The real entrepreneurial bug bit me during my freshman year of college (majoring in graphic design/communications). I was heading home for Thanksgiving and tragically left my computer on my dorm room desk. Sitting at the airport, I needed something to do. So I bought the book with the coolest looking cover I could find– Gary Vaynerchuk’s Crush It!: Why NOW Is the Time to Cash In on Your Passion. I finished the book in 24 hours and quickly realized I wasn’t thrilled with the direction my life was headed. I had no idea what I wanted to do or who I wanted to be, and I absolutely could have been labeled as an emotional mess. At that moment (literally Thanksgiving night), I decided to transfer schools, focus my college studies on entrepreneurship, and build out my toolbelt with business and creative skills.  I wanted to be prepared for when I found my passion (whatever that proved to be), ready to cash in on something I truly loved.

2) A quick look at your LinkedIn/Muck Rack profile shows you’ve left a lot of breadcrumbs in the startup and marketing industry.  Where do you find your motivation to keep creating, keep connecting and keep making your mark?

I have a lot of energy and passion for achieving success.  But I still haven’t figured out exactly what being successful means. That makes it easier to continue trying to find opportunities and adding new tools to my entrepreneurial toolbelt. Frankly, I don’t know if I even want to have a definition of success. I’d rather keep hustling after the unknown.

3) What are some signs of a born entrepreneur? Any skills that define a destined business owner?

A long time ago, someone told me that you either build the product or you sell it. While there is some truth to that, I think that born entrepreneurs have an inherent knack for both.

Outside of that, it’s incredibly difficult to associate a specific skill with any enormous group of incredibly unique people. However, I think one of the skills successful entrepreneurs share is the ability to delegate. Most business owners understand they can’t do it all themselves.  Finding people who bring value to their organization or project is crucial for scaling anything.

They used to say in the civil war that the laziest people became generals because they often had great ideas but weren’t able or willing to go fight in the battlefield. I don’t think that’s directly related, but it’s a short story I’ve always found ironic and fascinating.

4) What are three habits every entrepreneur must develop to be successful in business?

There are a lot of smart, talented people in this world. I think what distinguishes entrepreneurs from everyone else is the ability to work harder, faster and smarter. If you learn how to hustle first, (the other two) more habits will come.

5) What do you regularly see entrepreneurs, business owners and startups fail to see and do? Essentially, what’s preventing them from being successful?

I don’t think there is enough true dogfood-ing going on in most businesses. A lot of entrepreneurs see a market need, fill it with their product, think their job is done and that the solution will continue meeting their customer’s needs. When a product is adopted into the market and the initial problem is solved, the customer’s needs continue developing and the product should too. For continued development, it is so important to sit down with those using the products and truly understand that user’s story (why/how they’re using the tools).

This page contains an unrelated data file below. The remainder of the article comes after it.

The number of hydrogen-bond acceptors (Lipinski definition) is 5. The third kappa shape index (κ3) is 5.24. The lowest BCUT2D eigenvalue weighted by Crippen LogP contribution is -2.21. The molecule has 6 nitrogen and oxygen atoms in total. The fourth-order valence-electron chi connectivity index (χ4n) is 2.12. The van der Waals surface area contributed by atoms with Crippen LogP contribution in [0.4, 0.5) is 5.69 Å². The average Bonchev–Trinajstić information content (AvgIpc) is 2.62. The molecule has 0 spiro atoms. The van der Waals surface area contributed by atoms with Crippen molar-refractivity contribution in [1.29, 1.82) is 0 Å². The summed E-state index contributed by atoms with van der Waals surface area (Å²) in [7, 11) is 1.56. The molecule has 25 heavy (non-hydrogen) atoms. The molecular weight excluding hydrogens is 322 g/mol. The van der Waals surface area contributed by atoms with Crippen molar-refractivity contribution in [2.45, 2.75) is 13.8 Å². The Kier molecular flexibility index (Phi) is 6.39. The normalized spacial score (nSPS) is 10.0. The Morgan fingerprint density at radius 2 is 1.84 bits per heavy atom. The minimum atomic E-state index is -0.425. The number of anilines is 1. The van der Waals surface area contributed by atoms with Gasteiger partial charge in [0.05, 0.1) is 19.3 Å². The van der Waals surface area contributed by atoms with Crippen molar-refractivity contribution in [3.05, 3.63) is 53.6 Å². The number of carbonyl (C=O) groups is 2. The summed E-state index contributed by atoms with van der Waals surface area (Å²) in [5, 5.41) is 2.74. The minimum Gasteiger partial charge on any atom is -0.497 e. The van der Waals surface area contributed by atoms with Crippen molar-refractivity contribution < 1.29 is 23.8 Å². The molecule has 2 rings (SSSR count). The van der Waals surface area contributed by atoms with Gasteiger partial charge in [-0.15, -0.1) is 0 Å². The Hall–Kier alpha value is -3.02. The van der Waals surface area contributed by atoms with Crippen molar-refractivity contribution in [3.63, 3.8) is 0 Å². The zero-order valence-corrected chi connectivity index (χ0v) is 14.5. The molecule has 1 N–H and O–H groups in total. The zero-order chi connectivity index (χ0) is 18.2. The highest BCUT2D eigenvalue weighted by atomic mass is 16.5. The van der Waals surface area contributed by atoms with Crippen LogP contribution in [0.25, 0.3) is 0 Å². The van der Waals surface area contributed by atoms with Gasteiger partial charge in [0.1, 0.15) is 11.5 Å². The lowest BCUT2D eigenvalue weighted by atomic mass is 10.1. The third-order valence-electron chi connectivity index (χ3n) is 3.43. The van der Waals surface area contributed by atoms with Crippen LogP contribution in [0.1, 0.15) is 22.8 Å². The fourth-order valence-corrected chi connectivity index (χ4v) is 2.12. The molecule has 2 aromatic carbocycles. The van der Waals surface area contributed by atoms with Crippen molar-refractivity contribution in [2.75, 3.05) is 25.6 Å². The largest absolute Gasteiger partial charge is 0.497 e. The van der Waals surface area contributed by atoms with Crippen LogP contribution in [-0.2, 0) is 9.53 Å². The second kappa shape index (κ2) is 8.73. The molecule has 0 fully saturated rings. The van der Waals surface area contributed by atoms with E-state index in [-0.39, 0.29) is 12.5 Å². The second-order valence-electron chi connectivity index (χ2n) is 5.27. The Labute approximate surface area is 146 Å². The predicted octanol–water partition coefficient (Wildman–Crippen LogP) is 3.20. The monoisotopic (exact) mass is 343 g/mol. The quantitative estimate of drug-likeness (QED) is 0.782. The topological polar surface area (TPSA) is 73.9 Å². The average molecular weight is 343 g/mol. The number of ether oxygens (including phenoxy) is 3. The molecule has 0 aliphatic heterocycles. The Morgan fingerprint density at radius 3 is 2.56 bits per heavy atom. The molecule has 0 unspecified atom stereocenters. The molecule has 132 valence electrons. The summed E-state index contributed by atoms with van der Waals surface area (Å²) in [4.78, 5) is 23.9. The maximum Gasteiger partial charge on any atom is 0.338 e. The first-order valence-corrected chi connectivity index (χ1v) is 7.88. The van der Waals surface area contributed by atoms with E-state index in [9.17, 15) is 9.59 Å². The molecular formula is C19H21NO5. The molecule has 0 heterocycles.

I know we’re all so busy, but it’s something I think more people could dedicate time toward in their day-to-day. It’s proven to be insanely valuable for me and actually saves me time in the long run. Knowing my customer definitely helps me make better decisions more quickly.

6) Do you have a business or life motto you follow?

You never know what you’re best at and capable of until doing until you try.

I’d still like to find out if I’m a really good NASCAR driver, I’ve just never had the chance. I always love a good challenge because it’s an awesome opportunity to find out about a new skill I didn’t know I possessed or identify an area where I could be stronger.

7) For readers who are unsure what their muse is, what would you suggest they do to find it?

Learn how to be alone. It sounds a bit depressing at first, but you can learn quite a bit about yourself if you’re willing to be your own wolfpack once in a while. Don’t be afraid to eat a meal by yourself without checking your phone every few minutes. Find a time to grab a coffee and stare out the window and have some serious “me time” to let ideas and thoughts bubble up to the top of you brain. Giving those thoughts consideration, no matter how obscure, can be quite energizing and quickly can provide a spark that can start your fire.

8) What makes a business or even a public relations or branding strategy remarkable?

This is a tough question to answer, because there are a ton of remarkable strategies out there. I think a commonality between them is that they are well thought out with the eventual customer in mind. Sometimes it’s so easy to think about good ideas for a business, but if that idea doesn’t resonate with your customer, it’s not gonna provide the needed bang.

For PR strategies, I think it’s all about providing value. Our company, for example, ultimately should be providing value to both the journalist and that journalist’s audience (hopefully their customer). Whenever providing value for someone else – in any facet of their life – it’s far easier to build real relationships. Real relationships quickly translate to customers.

9) What is the best way a business owner can get coverage by the press? Could you share an example of a business that did it right and got the spotlight?